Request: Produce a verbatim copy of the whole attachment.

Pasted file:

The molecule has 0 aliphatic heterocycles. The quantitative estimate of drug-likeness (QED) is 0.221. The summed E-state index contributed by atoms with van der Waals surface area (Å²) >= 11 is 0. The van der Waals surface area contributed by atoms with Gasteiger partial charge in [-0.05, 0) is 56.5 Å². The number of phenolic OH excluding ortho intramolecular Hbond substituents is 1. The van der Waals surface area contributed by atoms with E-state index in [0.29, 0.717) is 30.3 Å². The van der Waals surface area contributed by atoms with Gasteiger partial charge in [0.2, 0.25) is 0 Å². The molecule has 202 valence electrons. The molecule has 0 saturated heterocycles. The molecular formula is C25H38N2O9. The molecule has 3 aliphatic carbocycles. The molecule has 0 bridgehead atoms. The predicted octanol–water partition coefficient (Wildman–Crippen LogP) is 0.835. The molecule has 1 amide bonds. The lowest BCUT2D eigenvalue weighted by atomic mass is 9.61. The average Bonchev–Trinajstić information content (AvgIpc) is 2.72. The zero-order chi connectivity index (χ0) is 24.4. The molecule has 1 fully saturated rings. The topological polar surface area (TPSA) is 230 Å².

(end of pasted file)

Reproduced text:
The molecule has 0 aliphatic heterocycles. The quantitative estimate of drug-likeness (QED) is 0.221. The summed E-state index contributed by atoms with van der Waals surface area (Å²) >= 11 is 0. The van der Waals surface area contributed by atoms with Gasteiger partial charge in [-0.05, 0) is 56.5 Å². The number of phenolic OH excluding ortho intramolecular Hbond substituents is 1. The van der Waals surface area contributed by atoms with E-state index in [0.29, 0.717) is 30.3 Å². The van der Waals surface area contributed by atoms with Gasteiger partial charge in [0.2, 0.25) is 0 Å². The molecule has 202 valence electrons. The molecule has 0 saturated heterocycles. The molecular formula is C25H38N2O9. The molecule has 3 aliphatic carbocycles. The molecule has 0 bridgehead atoms. The predicted octanol–water partition coefficient (Wildman–Crippen LogP) is 0.835. The molecule has 1 amide bonds. The lowest BCUT2D eigenvalue weighted by atomic mass is 9.61. The average Bonchev–Trinajstić information content (AvgIpc) is 2.72. The zero-order chi connectivity index (χ0) is 24.4. The molecule has 1 fully saturated rings. The topological polar surface area (TPSA) is 230 Å².